Holding the Reigns: Steering development in Thailand

A scholar portrayed Thailand’s growth as being contentious, with the main issue driving the discussion being who Thailand’s legitimate development actors are (Cogan, 2021) Amnesty International has made headlines and has been accused of being a tool of foreign meddling, despite the fact that there is little solid evidence to support these allegations. This has reignited interest in the topic. Misinformation of various kinds regarding Amnesty International has had a significant negative impact on Thailand’s development discourse. When the Defense Council, presided over by interim Deputy Prime Minister and Defense Minister Prawit Wongsuwan, declared in 2019 that it would intensify legal actions “against those responsible for the dissemination of malicious fake news and information” that could “have an impact on national security or harm the reputation of a particular organization,” (Sombatpoonsiri, 2019).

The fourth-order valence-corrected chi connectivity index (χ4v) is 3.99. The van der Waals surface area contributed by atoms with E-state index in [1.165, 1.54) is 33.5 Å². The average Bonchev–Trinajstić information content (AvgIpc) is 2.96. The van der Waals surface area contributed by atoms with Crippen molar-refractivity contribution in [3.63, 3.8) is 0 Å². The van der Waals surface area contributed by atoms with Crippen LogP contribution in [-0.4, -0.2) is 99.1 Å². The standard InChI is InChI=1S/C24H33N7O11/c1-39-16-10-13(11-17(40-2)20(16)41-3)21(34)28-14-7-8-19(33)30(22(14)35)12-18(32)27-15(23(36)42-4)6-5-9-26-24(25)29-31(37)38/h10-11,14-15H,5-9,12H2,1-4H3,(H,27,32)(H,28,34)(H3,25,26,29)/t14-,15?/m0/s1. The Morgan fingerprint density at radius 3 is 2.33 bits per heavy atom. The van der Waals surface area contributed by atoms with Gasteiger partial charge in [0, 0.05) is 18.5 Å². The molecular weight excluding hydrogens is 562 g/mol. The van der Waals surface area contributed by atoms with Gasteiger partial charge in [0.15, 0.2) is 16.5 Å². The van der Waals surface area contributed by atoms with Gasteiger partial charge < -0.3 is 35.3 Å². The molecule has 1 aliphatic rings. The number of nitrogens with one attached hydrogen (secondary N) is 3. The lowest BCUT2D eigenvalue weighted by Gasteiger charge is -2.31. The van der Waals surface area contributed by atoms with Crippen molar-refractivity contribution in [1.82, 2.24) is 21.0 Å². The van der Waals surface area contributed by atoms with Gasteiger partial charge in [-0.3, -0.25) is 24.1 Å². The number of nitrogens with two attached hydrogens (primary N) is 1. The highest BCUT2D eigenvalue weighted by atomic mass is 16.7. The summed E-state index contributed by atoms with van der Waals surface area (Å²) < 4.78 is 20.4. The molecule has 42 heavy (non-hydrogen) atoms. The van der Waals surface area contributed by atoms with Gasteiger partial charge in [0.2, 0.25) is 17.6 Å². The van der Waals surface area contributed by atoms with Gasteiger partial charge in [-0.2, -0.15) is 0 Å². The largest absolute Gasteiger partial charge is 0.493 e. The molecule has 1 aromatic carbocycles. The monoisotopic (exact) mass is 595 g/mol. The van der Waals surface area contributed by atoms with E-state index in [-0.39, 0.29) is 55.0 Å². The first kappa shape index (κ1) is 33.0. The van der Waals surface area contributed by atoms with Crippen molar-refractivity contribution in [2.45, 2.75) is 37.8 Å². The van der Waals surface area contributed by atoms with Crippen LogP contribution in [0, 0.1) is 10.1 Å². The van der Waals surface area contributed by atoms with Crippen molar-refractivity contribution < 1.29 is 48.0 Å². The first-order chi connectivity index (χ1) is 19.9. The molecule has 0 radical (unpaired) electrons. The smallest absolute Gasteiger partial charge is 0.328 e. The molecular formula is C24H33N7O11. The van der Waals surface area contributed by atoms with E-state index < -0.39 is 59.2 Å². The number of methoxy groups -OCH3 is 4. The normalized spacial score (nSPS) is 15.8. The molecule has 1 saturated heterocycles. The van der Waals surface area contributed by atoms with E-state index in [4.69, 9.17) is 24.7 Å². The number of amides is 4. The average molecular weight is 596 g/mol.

The development arena in Thailand has been consistently described as a heavily contested one more so after the 2014 military coup which has brought forth various concerns about the development happening in Thailand. With this change in leadership scholars such as Cogan (2021) and Chiengkul (2019) have noted a profound difference in the development patterns that drive change in Thailand. As it stands one of the most important questions one can ask when it comes to development is; who is doing the development and who is meant for? This has been part of a more extensive ongoing debate surrounding the development of Thailand within the scope of “Thailand 4.0” that the Royal Thai government is intending to achieve. However, the practical question remains regarding how exactly this will be done. The problem lies herein that the current debate rages, on who exactly has the ‘right’ to be a development actor and what kind of power they may hold to enact development. Within this work, I attempt to illuminate the issue of contested legitimacy of development actors in Thailand and the various obstacles that may pose a threat to the effective execution of development.

Thailand 4.0